North South North West Statewide
The clinic’s focus will be those people with advanced liver disease and those at high risk of complications including those co- infected with HIV or Hepatitis B.
Most patients with minimal liver damage can be managed in the community by Primary Care without a requirement for specialist advice for prescription completion.
Please note that direct acting antiviral medication for Hepatitis C can be prescribed by a medical practitioner experienced in the treatment of chronic hepatitis C infection; or in consultation with a gastroenterologist, hepatologist or infectious diseases physician experienced in the treatment of chronic hepatitis C infection. Those clinicians uncertain of prescribing or requiring support from the hepatology team to provide care should refer the patient to clinic
Please provide all requested information in your referral. Please refer patients to the clinic in your region.
Note: All referrals should comply with the Referral Standards and for all patients the following parameters assist in triage and potential choices of care. Please provide:
- Estimated duration of HCV infection
- Previous HCV treatment experience - date, regimen and response
- Co factors for liver disease progression: alcohol intake, marijuana use, virological cofactors (HIV, HBV), diabetes, obesity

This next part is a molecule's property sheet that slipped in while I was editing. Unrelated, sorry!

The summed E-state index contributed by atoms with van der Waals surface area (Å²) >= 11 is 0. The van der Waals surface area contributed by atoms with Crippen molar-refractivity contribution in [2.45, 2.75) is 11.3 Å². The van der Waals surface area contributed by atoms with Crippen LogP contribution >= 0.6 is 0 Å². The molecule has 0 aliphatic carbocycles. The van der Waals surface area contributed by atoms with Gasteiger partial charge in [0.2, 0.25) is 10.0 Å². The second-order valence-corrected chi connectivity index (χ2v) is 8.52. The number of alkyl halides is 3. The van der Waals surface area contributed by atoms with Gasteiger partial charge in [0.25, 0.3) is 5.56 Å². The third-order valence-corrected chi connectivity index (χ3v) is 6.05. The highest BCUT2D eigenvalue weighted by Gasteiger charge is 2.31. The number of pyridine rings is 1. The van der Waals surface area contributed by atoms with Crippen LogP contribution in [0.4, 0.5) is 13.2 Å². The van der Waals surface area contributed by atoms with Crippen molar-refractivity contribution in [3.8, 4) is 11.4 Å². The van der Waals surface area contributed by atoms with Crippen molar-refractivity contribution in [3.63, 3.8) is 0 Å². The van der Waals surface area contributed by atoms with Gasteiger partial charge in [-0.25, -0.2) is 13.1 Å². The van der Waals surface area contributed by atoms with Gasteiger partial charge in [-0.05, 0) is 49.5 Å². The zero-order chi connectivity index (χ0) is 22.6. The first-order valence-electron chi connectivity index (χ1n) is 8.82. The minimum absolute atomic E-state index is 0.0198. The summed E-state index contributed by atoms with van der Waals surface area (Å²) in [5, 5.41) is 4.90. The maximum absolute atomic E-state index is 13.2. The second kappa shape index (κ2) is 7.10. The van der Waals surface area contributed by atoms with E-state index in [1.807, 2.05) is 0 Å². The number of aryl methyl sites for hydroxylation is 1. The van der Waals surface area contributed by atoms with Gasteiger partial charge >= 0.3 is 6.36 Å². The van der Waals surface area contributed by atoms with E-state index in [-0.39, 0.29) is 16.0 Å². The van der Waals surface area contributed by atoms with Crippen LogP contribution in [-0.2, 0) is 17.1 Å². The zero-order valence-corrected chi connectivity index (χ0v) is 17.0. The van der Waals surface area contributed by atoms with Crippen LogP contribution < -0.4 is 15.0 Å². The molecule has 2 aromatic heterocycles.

- Current / past renal disease
- Ischaemic heart disease or cardiovascular risk factors
- Vaccinations history especially for Hepatitis A and B
- Physical and psychiatric comorbidities
- Ongoing risk factors for viral transmission and reinfection
- Social issues — potential barriers to medication adherence Medication
- Concomitant medications (prescription, over-the-counter, illicit)
- Features of cirrhosis: hard liver edge, spider naevi, leukonychia
- Features of decompensation or portal hypertension: jaundice, ascites, oedema, bruising, muscle wasting, encephalopathy
- Weight and BMI
- HCV genotype and subtype including HCV RNA level (quantitative)
- HBV (HBsAg, anti-HBc, anti-HBs), HIV, HAV serology FBE, LFT, U&Es, eGFR, INR, BetaHCG (in woman of child bearing potential)
- Liver ultrasound
- Liver fibrosis assessment (Hepatitis C Guidelines - Consensus Statement), eg: Elastography / FibroScan, or Serum biomarker (APRI, Hepascore, ELF test, FibroGENE*)
- Electrocardiogram (if 50 years of age or has cardiac risk)
- If elastography / fibroscan not available by reasonable access please note this and ensure AST and ALT and FBE available in referral. In southern Tasmania elastography / fibroscan is available at the RHH and privately.
To refer a patient with this condition, please see the Gastroenterology clinic page for the full referral process and templates.
At any stage early referral of co-infected patients and health care workers is recommended.
This has evolving evidence for treatment.
Refer early to clinic those who are:
- co-infected with HIV or Hepatitis B
- health care workers
Others repeat PCR after four weeks and review for consideration of referral for treatment if PCR remains positive.